• [Market trends] “I don’t see the market getting much better from the January, February numbers that LBCDA announced but we certainly have seen a different trend in terms of finding customers who not only want to stay here and they want to eat here and they want to exist at our retail stores and our showroom; and so we have been very focused on all of our hotel channels, how we think about our revenue management system, how we’re thinking about our website and we’re trying to bring in a guest who is willing to pay for the amenities that we offer.”
  • [2011 visibility] “So what we’ve seen at our end of the market, the luxury end, is the second quarter still feels pretty good. July is soft, which I think you’ll hear from all the other operators, but the fourth quarter, just based on our convention bookings and October in particular also feels pretty good. So outside of large macro events, like gas going to $4.50, we feel pretty good about our position in the market the rest of the year…. The summer will be tough when we go to the automobile people. But that’s, you know, July and August. But, you know, the convention business...  starts around the 10th or 15th [August] with some of the fashion and jewelry stuff.”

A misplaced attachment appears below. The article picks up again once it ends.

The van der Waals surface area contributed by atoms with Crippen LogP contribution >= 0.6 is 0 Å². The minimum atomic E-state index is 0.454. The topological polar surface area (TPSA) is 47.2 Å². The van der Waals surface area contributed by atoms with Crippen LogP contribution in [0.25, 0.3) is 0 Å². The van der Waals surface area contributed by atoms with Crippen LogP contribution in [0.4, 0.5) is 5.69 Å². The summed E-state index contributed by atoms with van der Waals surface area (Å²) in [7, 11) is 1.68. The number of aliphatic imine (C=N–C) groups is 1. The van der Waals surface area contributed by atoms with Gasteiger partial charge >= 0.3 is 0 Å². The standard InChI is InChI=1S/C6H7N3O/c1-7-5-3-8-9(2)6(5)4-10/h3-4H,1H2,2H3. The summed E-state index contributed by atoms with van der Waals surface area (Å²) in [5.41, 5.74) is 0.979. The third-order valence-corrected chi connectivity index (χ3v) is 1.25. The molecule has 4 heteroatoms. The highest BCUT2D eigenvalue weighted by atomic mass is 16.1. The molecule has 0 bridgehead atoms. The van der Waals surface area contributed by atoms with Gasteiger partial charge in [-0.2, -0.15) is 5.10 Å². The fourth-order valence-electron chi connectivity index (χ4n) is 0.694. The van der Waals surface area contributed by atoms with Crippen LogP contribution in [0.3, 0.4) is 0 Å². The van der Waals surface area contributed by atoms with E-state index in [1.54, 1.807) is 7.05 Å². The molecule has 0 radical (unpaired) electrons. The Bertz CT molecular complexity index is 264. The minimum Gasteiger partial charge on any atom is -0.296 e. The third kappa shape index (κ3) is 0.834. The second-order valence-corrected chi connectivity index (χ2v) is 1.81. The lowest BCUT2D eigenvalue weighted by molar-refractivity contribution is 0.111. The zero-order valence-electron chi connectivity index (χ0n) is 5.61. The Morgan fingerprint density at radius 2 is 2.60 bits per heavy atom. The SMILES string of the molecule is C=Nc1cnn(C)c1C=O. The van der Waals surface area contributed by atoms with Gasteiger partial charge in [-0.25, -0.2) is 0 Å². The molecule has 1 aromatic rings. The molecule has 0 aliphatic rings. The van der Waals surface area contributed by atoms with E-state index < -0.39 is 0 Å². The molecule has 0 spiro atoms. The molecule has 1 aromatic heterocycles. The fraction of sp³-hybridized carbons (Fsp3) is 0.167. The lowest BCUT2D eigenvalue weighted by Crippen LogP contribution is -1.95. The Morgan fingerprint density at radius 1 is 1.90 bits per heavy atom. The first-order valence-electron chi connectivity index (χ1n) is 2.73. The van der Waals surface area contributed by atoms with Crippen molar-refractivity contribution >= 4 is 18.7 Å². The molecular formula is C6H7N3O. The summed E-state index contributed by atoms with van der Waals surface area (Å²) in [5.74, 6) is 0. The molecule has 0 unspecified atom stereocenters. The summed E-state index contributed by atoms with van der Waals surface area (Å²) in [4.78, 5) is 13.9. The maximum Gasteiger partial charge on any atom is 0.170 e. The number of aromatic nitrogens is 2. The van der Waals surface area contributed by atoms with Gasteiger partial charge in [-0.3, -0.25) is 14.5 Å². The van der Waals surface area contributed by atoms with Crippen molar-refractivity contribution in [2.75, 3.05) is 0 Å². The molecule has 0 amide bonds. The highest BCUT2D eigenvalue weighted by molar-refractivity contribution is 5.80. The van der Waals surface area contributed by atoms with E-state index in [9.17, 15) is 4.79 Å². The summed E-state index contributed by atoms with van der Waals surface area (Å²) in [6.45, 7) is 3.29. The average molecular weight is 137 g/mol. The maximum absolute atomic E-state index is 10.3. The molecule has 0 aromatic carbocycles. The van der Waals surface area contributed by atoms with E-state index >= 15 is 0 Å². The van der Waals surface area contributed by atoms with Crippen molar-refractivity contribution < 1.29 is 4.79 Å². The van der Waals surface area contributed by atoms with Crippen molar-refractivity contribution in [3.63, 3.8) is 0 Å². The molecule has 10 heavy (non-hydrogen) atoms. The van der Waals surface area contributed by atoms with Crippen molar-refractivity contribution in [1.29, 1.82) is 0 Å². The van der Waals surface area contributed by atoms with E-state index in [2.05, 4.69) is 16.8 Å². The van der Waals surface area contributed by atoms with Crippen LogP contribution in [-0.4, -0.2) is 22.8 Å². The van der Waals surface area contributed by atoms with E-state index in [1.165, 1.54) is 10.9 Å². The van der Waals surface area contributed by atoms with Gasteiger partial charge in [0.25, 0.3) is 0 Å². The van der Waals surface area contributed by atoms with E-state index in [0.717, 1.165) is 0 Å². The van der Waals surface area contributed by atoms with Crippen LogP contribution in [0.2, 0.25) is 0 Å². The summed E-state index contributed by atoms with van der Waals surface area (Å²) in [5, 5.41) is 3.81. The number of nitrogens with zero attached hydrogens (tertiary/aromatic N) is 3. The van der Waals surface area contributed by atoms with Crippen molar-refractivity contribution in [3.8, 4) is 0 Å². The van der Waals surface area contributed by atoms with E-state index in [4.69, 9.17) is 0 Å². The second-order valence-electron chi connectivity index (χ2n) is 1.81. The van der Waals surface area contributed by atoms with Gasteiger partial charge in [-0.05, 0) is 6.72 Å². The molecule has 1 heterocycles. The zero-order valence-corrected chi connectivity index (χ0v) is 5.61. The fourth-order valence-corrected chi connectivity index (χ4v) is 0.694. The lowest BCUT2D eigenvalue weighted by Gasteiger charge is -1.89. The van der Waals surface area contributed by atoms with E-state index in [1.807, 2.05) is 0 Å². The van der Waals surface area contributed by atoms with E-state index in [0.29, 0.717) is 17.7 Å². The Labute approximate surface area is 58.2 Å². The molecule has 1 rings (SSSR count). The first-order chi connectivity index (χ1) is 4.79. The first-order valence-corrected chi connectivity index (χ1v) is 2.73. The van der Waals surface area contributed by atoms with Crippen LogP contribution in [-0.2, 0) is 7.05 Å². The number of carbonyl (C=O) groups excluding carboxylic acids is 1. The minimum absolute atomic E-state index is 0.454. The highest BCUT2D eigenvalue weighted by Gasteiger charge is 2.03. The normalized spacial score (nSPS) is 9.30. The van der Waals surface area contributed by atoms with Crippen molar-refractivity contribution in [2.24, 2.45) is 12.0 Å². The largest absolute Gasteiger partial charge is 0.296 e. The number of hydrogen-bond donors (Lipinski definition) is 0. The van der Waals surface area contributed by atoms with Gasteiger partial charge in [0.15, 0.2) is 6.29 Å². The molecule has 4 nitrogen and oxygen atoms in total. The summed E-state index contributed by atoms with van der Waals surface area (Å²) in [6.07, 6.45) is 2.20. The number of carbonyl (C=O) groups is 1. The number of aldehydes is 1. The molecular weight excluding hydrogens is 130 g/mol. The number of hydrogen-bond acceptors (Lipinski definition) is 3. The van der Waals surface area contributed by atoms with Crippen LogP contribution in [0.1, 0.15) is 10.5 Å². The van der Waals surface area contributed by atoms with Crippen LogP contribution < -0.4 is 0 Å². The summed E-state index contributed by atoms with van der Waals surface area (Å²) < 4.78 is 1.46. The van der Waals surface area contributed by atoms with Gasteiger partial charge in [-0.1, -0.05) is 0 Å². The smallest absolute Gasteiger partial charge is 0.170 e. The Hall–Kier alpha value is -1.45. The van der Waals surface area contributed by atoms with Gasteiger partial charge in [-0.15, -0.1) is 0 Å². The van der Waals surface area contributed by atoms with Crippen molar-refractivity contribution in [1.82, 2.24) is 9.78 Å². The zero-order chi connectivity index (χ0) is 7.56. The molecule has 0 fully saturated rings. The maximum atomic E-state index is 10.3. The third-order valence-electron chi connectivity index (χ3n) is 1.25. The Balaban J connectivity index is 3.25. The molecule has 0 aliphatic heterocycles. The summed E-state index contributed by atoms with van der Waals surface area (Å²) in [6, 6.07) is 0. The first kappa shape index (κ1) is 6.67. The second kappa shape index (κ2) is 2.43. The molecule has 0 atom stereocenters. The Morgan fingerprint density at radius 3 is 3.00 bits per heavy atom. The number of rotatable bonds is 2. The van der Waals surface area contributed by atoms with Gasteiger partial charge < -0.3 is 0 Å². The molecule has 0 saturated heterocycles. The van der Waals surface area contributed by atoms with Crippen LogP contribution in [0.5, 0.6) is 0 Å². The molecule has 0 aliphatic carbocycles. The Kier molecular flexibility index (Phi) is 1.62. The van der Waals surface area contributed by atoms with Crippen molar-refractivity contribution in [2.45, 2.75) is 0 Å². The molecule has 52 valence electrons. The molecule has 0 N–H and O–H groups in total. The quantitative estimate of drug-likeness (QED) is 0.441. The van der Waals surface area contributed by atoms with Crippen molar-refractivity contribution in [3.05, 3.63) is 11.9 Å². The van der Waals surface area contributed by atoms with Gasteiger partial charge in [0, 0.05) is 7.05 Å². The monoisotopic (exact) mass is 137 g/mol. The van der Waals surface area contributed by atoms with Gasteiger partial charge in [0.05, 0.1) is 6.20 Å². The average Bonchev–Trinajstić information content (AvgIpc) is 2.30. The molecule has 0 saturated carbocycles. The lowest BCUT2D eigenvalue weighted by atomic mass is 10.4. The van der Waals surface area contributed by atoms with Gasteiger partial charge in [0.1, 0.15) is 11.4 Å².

• [Rates] “We’re more confident now in holding our rates. So in the first quarter of this year, 20% of our business was through the leisure segment, the lowest end of the segment. Last year in the first quarter it was 32%, so we were able to shift a lot of the low end segment to our casino, to our convention area and to our promotional area which really helped us drive more cash revenue and the higher ADR; it’s a better customer.”
  •  [Room renovations]We take care of the property; and we upgraded it while we remodeled it and that was another reason why we get higher rates and we’ll be able to get higher rates going forward. We continue to press ahead with increases, which will continue into next quarter.

 




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20 Proprietary Risk Ranges